Dealing with a Mysterious Deathanrdsb2.jpg (5925 bytes)

Sam Barringer, D.V.M
WVU Extension Service
Veterinary Science

As an extension veterinarian I present numerous health programs throughout the northeastern United States. It seems that after each program a question is raised about the cause of death of an animal that died three to four months ago.

I have a set of questions I routinely ask that may provide some insight; however, I can rarely ascertain the cause of death. Veterinarians are driven by curiosity, and it is frustrating to admit, "I don't know and I'm unable to find the answer after three to four months."

Determining the cause of death is important because it may help reduce future deaths and increase production. Lowering the mortality rate is a very important part of a profitable beef enterprise.

Here are some guidelines to help determine the cause of an unexpected death.

Recognize that any chance at a diagnosis will be lost if immediate action is not taken when discovering a dead animal. Cattle carcasses deteriorate quickly if they are not cooled. Cover the animal and place ice under the cover. When temperatures are below freezing, less effort is needed to preserve the carcass for a post-mortem examination or autopsy. Nevertheless, a decision must be made within a few minutes after death to allow the veterinarian time to respond to the call.

When you call the veterinarian, he or she will ask you a variety of questions to determine if an autopsy is necessary. Before you call, try to write down everything that has happened that may be related to the cause of death. Was the animal sick or off feed in the recent past? What were the signs of illness? Did the animal have a fever, diarrhea, or difficulty breathing? Are any other animals sick? What are the animals eating? Are the animals exposed to any potentially toxic substances?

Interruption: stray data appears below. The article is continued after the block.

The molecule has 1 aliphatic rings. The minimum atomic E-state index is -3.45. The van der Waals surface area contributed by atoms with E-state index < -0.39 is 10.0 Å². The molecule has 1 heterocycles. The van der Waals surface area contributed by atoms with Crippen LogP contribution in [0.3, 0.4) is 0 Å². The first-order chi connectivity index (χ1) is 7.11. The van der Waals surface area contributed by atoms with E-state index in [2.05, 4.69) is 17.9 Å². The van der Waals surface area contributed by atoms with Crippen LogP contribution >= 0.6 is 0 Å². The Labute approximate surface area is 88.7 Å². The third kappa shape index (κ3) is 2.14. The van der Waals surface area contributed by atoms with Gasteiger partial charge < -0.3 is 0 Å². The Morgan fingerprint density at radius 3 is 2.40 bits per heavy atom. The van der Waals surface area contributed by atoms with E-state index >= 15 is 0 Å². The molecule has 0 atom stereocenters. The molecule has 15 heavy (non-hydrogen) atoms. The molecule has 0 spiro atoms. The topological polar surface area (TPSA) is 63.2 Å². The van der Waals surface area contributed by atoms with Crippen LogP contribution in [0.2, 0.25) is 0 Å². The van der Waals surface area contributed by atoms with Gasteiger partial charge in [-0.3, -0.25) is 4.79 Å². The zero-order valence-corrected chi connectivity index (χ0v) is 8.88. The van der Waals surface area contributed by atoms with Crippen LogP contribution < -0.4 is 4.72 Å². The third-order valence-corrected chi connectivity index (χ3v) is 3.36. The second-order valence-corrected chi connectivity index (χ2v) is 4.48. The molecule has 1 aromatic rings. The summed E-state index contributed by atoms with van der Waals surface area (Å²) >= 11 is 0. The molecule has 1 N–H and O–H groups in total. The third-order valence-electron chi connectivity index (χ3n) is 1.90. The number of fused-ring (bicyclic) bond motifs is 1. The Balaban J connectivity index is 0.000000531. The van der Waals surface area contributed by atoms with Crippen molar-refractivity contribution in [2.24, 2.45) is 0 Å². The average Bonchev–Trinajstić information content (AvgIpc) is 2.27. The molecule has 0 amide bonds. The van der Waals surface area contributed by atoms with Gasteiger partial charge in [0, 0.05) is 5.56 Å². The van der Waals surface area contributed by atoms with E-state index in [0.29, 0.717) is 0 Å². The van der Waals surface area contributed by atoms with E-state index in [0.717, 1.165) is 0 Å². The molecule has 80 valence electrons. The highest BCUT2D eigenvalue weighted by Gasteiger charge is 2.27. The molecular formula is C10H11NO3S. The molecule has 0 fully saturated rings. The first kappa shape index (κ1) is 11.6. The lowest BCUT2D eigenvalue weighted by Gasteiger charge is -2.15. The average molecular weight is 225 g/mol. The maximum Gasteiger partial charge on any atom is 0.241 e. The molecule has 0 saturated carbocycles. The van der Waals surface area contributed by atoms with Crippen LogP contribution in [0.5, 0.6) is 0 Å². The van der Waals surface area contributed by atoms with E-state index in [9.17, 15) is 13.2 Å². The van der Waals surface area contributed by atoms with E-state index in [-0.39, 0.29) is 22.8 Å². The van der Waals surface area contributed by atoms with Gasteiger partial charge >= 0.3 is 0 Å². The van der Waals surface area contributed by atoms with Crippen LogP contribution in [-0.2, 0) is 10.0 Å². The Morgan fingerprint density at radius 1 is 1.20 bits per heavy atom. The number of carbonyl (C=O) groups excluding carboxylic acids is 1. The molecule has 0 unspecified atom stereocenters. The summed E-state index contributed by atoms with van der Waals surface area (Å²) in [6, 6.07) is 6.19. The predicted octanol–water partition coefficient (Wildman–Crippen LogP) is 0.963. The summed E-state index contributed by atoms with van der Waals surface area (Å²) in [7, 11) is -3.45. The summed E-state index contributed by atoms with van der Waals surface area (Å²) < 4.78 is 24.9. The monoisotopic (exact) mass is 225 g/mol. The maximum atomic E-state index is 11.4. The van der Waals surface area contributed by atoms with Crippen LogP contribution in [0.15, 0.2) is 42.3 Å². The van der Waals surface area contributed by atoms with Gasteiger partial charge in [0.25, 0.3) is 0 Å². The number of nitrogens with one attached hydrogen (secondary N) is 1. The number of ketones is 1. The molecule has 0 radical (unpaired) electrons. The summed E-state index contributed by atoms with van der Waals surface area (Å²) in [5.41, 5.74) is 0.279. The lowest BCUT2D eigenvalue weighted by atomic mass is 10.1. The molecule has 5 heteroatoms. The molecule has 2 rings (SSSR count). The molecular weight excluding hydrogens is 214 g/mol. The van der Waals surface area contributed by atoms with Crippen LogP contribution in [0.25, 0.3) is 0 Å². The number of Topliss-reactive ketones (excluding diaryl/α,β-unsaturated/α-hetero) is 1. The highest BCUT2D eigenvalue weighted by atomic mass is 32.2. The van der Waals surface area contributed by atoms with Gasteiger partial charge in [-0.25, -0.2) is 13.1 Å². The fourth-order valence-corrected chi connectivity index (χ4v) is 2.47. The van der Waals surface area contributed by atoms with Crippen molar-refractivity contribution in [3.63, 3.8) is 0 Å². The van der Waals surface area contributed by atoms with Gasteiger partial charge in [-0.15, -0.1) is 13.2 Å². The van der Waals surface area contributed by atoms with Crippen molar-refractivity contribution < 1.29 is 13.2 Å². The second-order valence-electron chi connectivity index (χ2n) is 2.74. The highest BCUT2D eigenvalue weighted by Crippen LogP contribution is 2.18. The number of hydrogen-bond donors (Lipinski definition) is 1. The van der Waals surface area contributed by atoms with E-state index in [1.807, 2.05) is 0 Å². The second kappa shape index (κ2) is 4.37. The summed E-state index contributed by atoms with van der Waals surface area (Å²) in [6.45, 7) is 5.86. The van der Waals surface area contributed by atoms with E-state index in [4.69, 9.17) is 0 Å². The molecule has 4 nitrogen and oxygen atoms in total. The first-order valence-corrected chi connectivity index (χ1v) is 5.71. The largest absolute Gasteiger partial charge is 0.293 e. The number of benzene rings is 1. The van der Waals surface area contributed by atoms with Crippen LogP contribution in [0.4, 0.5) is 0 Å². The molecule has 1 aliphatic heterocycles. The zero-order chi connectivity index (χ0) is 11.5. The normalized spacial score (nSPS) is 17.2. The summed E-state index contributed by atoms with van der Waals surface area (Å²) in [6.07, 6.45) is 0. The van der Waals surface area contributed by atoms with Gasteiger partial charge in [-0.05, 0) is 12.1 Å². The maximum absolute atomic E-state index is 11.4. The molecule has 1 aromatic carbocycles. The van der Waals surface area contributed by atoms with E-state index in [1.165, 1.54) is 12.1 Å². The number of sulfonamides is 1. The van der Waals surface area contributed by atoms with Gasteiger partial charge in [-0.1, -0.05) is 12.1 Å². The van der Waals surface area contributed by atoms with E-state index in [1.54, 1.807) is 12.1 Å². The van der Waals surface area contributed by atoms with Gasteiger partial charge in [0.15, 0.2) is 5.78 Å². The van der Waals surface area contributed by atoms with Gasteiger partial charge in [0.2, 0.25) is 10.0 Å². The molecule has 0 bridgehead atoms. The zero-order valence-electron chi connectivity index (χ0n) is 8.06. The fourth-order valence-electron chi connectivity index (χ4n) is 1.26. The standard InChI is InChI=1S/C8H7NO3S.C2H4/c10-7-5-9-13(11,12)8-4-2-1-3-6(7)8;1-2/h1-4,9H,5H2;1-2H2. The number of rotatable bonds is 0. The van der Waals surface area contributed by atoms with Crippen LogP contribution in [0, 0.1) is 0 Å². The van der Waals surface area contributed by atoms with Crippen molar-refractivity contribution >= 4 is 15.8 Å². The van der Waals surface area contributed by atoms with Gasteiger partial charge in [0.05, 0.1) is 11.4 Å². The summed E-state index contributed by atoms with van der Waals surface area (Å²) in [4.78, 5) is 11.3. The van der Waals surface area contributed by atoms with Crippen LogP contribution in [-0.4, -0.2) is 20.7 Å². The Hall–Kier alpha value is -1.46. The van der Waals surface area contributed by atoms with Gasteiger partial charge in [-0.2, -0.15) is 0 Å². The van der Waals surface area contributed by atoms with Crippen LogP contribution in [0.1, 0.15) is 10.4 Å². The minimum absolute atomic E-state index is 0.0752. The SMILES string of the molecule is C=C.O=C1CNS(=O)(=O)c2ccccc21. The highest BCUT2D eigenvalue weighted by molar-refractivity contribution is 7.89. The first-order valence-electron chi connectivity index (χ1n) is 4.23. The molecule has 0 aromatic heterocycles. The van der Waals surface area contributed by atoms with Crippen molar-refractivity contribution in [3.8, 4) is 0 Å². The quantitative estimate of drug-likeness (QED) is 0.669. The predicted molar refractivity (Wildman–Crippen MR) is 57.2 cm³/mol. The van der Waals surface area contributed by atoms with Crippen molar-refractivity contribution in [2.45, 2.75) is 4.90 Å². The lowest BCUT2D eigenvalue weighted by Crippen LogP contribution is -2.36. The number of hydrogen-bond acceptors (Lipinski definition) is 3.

Occasionally, a veterinarian can make a diagnosis over the phone without performing an autopsy. Only a clear and accurate description will allow the veterinarian and the farmer this luxury.

If more than one animal is sick, or there is no clue as to the cause of death, an autopsy should be performed. The question becomes, "Does this animal have a problem that can become a herd problem?" An autopsy may save other cattle in your herd, saving you thousands of dollars.

What can you learn from the autopsy? If the carcass is well preserved, a veterinarian can often determine the cause of death without lab work. However, occasionally lab work becomes necessary. Your veterinarian can advise you on which tests to run and their approximate cost.

The following principles may help you decide how much money to spend:

1. If you have vaccinated for a disease, blood tests for that disease on the dead animal are usually confusing and unrewarding. If the blood tests are interpreted to be positive, the recommendation will be to revaccinate the herd. If that disease is suspected, it may be cheaper just to vaccinate and forget the blood test.

2. If ingestion of a toxic material is suspected, try to help your veterinarian narrow the possibilities. Lab tests for poisons are very expensive.

3. If the carcass is bloated and badly decomposed, save your money and your stomach. Veterinary pathology is reliant on fresh tissue specimens.

4. If you have been treating an animal that was staggering, straining to defecate and braying before death, always request an autopsy. The animal may have rabies. Many other diseases have these signs but will generally not pose a risk to humans. Don't take a chance on this one; rabies can be fatal.

5. If a single animal dies with no history of prior illness and no clues, a successful diagnosis is difficult. Have a simple autopsy performed to provide a possible answer.

Protect your herd health by investigating the cause of deaths on your farm. You are the key person in maximizing the ability to achieve a successful diagnosis in a case of sudden death. The decision for an autopsy must be made quickly and an effort made to keep the carcass cool. The veterinarian will only be successful if the farmer provides a good history and a fresh specimen.